Help, Even When it Hurts

We are a consultancy. Not a big secret. Our job is to do one of the following, generally in this order:

  1. Help our clients kick ass. Work directly with their devs, accomplish awesome stuff, and hope we leave their internal ecosystem in better shape than we found it.
  2. Kick ass on our clients' behalf. Work off to the side, accomplish awesome stuff, and hope we leave them with code and artifacts they can use far into the future.
  3. (and here's the weird one) Help our clients find a better way to kick ass than work with us.

That last one is pretty bizarre, since a business is in business only because it manages to attract revenue from somewhere. And learning that a prospective client can be better served by another vendor (or technology or strategy or timeline or whatever), could easily be in conflict with the mission of the business. But not if the mission is to help the people you meet find the best solution to their problem. When that's the mission, #3 is perfectly natural.

We had an example recently where a rather large, recurring customer of ours came to us with an idea. The idea seemed fairly well-formed and researched; they'd done some initial research on open source code and/or standards we could leverage to get the project moving, they had target customers and a revenue stream modeled out, and we had the capacity to start immediately. We signed off on the contract and invited them down to the office for an Iteration 0.

After a single day of the Iteration 0, nobody felt good about the project. There were more competitors, with more advanced features, already in the marketplace than the customer had realized. The revenue model seemed out of sync with what the market would bear, and frankly, the overall spend seemed light compared to the dawning realities of the need. Everybody went home or to the hotel that night thinking that maybe this project wasn't such a great idea, that the funding mismatch might be too much to overcome, but nobody was willing to just write the project off.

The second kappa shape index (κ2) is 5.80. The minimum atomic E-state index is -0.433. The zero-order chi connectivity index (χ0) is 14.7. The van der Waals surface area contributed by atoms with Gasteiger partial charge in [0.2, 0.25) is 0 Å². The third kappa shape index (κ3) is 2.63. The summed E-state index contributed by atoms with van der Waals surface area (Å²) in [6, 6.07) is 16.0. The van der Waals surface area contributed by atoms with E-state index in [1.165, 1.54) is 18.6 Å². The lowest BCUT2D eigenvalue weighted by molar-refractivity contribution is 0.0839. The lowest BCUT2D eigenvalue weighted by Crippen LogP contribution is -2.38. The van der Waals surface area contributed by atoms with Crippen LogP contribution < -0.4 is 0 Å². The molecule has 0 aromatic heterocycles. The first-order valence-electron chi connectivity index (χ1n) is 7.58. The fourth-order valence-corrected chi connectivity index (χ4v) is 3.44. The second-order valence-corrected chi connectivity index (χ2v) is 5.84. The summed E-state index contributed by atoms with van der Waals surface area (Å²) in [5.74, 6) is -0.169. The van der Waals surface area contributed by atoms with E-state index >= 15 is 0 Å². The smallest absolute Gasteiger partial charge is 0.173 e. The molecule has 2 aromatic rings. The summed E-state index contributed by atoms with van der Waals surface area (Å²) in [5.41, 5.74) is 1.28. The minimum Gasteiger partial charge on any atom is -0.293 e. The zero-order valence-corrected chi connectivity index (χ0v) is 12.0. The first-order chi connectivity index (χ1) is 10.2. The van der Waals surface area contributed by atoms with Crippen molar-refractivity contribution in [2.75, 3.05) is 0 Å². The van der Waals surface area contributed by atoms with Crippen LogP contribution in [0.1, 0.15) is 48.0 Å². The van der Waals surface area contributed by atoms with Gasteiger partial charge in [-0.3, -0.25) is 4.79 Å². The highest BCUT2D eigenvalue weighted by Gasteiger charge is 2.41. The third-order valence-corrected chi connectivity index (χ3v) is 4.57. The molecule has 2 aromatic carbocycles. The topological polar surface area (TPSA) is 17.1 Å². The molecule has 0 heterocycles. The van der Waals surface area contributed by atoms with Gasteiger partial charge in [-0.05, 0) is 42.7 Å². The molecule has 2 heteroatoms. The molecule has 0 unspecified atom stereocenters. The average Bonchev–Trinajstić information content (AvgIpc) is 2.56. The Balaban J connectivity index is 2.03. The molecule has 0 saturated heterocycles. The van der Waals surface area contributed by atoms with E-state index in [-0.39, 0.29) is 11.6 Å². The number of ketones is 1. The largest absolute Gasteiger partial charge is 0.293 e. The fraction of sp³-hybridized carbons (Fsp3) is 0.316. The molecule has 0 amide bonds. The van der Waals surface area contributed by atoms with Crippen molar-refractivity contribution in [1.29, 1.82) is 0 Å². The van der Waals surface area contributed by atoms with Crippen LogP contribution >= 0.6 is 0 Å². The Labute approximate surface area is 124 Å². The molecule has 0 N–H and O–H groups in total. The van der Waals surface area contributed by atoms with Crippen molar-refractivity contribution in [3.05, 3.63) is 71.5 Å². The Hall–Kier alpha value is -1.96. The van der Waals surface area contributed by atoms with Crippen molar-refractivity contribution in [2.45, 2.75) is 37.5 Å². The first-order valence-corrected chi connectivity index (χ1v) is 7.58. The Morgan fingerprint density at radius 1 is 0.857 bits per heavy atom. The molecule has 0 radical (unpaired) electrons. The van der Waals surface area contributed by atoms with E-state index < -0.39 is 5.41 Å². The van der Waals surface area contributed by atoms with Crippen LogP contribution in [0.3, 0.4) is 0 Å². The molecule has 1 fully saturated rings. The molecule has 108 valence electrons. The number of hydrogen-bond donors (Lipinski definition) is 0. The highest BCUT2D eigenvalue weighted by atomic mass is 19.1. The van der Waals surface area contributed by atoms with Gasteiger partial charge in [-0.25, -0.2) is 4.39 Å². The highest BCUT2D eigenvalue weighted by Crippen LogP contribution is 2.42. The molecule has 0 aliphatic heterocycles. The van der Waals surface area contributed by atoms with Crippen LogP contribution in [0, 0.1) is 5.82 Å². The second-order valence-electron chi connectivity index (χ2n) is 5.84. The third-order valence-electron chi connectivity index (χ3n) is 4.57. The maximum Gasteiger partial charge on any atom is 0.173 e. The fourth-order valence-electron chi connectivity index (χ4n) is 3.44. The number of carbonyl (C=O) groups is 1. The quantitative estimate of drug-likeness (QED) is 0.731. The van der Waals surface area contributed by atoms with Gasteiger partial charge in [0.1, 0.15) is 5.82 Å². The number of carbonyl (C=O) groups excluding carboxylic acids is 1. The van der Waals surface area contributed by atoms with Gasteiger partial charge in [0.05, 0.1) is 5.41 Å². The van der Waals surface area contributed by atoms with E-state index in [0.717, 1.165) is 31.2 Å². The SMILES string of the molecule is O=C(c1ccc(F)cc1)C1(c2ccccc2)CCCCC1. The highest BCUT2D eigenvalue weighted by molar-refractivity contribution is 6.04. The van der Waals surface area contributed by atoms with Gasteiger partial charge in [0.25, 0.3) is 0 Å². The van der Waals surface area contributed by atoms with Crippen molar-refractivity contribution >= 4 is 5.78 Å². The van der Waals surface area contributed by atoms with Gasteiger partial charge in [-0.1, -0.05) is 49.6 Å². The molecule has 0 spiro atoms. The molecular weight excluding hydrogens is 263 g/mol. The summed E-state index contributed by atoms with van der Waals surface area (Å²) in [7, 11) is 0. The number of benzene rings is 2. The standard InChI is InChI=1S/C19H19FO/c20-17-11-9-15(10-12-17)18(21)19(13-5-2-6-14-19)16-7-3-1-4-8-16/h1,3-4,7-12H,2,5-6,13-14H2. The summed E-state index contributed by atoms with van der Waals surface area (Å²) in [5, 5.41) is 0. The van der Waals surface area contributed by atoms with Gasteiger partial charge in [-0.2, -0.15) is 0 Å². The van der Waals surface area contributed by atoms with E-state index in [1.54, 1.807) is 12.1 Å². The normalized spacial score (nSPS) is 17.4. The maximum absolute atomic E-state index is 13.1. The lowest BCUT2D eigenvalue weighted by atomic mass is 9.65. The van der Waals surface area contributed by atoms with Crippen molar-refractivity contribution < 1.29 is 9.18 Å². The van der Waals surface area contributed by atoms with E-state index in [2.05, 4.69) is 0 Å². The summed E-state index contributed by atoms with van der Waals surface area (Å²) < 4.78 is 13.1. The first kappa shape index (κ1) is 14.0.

The next day, we decided to do something a little radical. Our customer started the day with the statement, "we don't think we should do this." Instead of that being the end of it, we scrapped the proposed agenda for Day 2, and our CTO (Mike Nygard) ran them through a two-hour business canvas session. (If you haven't been exposed to it, you should: start here). Sitting around a whiteboard version of the above canvas, the team discovered a vastly different approach to the problem at hand. The revenue stream would have to be different, but the potential revenue under the new model was a lot bigger. The up-front investment would have to be bigger, too, and would have to come from other sources. And Relevance may or may not be the right partner to build it. But the team left Day 2 confident that they had a grasp on a much better solution than they started with. Our Iteration 0 worked exactly as it was designed, leading to a well-informed "go/no-go" decision. Most of the time, you get "go". Sometimes you get "no-go", and every now and then, you get "wow, that's a WAY better idea."

Consulting shouldn't be limited to trading hours for dollars. It should be about engagement and collaboration and problem solving. The outcome for Relevance in this case is that we did exactly what we are supposed to do: help our customer solve a hard problem. It is just that the problem was answering the question "Should we pay Relevance a lot of money to build this system this way?" The answer, it turns out, was "no", or at least "not yet", which is a perfectly reasonable solution.

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